Recent events have brought up so many feelings I’ve suppressed my entire life just to keep moving forward. But, during a pandemic there’s no escaping them. Quarantine is like a pressure cooker that threatens to explode at any moment (and has). My hope was we’d come out of isolation a kinder and more loving world, having realized we’re all in this together. Recent events make it clear that that dream is far from reality. What gives me some hope, though, is witnessing non-Black people having tough conversations and acknowledging their privilege and responsibility in dismantling the systems that not only put various communities at a disadvantage, but explicitly target them.

As challenging as this all is, I truly believe the only way out is through. So, I’m looking inward and focusing on what’s within my control so I can hopefully, one day soon, breathe.

#blacklivesmatter ✊🏽

*BIPOC=Black Indigenous People (Person) of Color

Amy Stretten Chief of Style, All Black Lives Matter

Photos by @lyvellg

Plus Size Inclusivity in Queer Fashion: A Virtual DapperQ Panel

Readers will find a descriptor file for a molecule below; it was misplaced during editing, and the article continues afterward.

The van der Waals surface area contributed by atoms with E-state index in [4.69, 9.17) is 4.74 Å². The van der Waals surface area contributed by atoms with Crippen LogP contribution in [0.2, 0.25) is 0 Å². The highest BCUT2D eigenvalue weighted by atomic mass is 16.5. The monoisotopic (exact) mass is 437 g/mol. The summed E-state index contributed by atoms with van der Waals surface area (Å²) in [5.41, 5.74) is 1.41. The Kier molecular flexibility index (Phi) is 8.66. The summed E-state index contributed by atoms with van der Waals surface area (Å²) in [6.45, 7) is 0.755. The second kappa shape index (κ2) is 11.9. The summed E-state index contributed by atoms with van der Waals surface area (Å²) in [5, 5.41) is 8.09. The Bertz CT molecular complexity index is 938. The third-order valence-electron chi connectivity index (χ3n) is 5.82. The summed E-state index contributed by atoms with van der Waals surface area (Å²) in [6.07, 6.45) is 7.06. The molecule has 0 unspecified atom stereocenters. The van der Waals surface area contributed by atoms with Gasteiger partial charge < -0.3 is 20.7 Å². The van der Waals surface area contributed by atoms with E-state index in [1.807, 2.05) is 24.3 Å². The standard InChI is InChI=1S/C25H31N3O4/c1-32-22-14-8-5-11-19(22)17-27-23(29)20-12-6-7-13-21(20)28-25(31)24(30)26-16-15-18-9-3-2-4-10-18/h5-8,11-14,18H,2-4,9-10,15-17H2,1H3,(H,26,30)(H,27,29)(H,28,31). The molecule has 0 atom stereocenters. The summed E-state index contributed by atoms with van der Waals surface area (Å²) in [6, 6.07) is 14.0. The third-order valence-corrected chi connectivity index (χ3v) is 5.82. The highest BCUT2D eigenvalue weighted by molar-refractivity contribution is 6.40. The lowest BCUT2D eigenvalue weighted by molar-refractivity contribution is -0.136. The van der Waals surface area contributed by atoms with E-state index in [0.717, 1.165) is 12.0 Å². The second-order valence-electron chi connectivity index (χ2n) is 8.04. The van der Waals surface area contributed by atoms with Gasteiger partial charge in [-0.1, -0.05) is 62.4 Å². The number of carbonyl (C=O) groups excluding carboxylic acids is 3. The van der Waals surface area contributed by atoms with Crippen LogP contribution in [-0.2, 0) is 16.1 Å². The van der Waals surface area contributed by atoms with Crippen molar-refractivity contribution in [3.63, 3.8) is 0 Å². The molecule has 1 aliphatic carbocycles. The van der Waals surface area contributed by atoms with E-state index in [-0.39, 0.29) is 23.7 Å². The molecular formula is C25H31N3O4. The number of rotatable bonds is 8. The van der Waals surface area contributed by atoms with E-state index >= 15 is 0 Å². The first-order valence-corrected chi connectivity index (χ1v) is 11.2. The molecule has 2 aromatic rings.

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“I love your stuff, but you don’t make my size.” — Jahn Hall (and just about every plus size person at one point or another)

Hi friends! How are you holding up? Did my post on the importance of self-love during the COVID-19 pandemic and quarantine ring true for you? Are you finding ways to enjoy this time rather than complain about it? I certainly hope so!

Out of sheer boredom (and because my friends have told me to do so for years), I created an Instagram account (@thebabyvalentino) for my chihuahua-pomeranian fur baby, Valentino. Take a look and follow if you love cute things! 🙂